Housing First: 5 lessons from across the pond | Big Society Capital

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Housing First: 5 lessons from across the pond

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On her recent trip to New York, our Investment Manager Karen Ng has met up with Ana Stefancic, a Housing First (HS) expert and researcher at Columbia University. Ana shares her experiences from implementing and researching HF for almost two decades.

Here are the 5 key lessons for practitioners in the UK to reflect on:

1. Create a system, not a program

HF is often implemented as a standalone program, but it is crucial to create an entire system that reflects the same type of values and expediency to address homelessness.

It is important to:

  • Consider key HF principles such as choice, flexibility, and eliminating barriers to housing across all homelessness initiatives
  • Set clear criteria to identify who are going to access different types of services (including but not limited to HF) that is rooted in specific local context
  • Have in place sufficient and appropriate financing for a range of provision (both housing and services) before outreach, so that we are providing genuine offers to clients. 

Questions to ponder: How well are we aligning the principles, practical implementation and financing for HF services within the broader context of homelessness system?

 

2. Think longer term

It is key to consider sustainability from Day 1.

This means taking a long-term view on funding housing and services, to prevent a cliff-edge scenario when a pilot initiative end. We should learn from the challenges and successes of Canadians’ experiences to minimise potential disruptions to clients and providers in Housing First programs, including engaging funding and policy stakeholders early on, cultivating local champions, and fostering collaboration among providers in different sectors.

To accomplish this, it is equally important to embed ways to demonstrate and improve the effectiveness of HF interventions from the outset, for example by collecting quantitative data and qualitative stories, and by creating appropriate frameworks for monitoring and evaluation.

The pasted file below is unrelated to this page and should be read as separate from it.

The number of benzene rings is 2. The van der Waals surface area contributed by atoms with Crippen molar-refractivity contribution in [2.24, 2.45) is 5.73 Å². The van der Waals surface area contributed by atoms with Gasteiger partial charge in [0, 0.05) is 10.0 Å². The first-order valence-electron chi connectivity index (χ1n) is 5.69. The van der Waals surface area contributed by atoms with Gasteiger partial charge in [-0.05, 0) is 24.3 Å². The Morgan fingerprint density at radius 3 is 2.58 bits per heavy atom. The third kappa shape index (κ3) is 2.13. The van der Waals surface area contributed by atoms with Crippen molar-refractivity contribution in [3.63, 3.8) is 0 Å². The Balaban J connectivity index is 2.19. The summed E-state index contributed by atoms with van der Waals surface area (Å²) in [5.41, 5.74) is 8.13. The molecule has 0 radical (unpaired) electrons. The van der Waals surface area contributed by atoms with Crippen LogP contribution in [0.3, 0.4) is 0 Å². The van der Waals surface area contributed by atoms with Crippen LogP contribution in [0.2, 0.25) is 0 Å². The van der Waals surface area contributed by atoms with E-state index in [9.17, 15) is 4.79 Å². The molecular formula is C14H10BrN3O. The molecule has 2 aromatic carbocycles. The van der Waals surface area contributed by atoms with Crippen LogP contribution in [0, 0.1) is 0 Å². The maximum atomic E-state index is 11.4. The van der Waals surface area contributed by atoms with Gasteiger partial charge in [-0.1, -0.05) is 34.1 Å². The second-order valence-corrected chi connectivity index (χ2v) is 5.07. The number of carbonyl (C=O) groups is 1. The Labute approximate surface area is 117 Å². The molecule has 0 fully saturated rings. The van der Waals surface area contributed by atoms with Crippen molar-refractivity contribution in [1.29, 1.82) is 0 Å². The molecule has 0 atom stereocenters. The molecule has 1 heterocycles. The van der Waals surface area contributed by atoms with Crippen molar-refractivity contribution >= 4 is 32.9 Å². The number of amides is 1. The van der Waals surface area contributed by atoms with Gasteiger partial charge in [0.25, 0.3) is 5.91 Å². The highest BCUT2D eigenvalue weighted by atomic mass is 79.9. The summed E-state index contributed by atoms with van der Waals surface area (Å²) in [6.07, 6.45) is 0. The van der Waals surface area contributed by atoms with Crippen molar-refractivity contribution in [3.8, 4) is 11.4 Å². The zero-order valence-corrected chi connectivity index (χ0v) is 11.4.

Questions to ponder: How can we improve sustainability of different sources of funding? Have we created effective feedback loops across multiple stakeholders to learn from and improve implementation of HF?

3. Factor in additional services and costs

Availability does not equal accessibility. 

HF case workers often connect clients with a range of specialist services, such as physical or mental health support. However, services that are available to the wider community does not automatically mean that they are easily accessible by the client, or a good match to address the client’s specific needs. For example, if mental health issues have been identified as a common need across a majority of the client group, a HF service may be significantly more effective if it has access to dedicated psychiatrist support (for example, for 1 day a week). In addition to service provision, it is also easy to overlook certain aspects of housing costs, such as costs associated with furniture, repairs, moving and voids.

Questions to ponder: Are crucial services easily accessible to our clients? Have we factored in “hidden” housing costs?

4. Incentivise private landlords

Private landlords can be incentivised in multiple ways.

Private rented sector is often a key source of housing for HF clients. Guaranteed deposit or rental payment schemes have often been used to provide incentives for private landlords to participate in HF services. In addition to decent financial return, private landlords are also looking for services that are responsive so that there is someone to turn to when issues arise. Specialist providers with credibility and experiences in working with tenants with complex needs can bring reassurance and provide property management support to landlords. In practice, non-monetary approaches such as organising landlord appreciation nights or sharing positive stories of tenants are also effective ways to engage with private landlords.

Questions to ponder: Have we effectively incentivise private landlords via monetary and non-monetary approaches?

5. Invest in frontline staff

It requires time and nurturing to get buy-in from staff. 

Frontline staff may be used to a certain way of working that is very different from HF. It is important to invest in both technical training and be clear about the mindset shifts required for providers to transition into HF services.

Questions to ponder: Do we have in place well trained, mission-aligned and dedicated staff to deliver HF services?

Big Society Capital is actively looking for partners to co-develop investment solutions to provide homes for people in need.  If you or your organisation is also working on innovative ways to implement housing first, please get in touch with Karen at: KNg@bigsocietycapital.com

 

 

 
Last updated | 
15 August 2018

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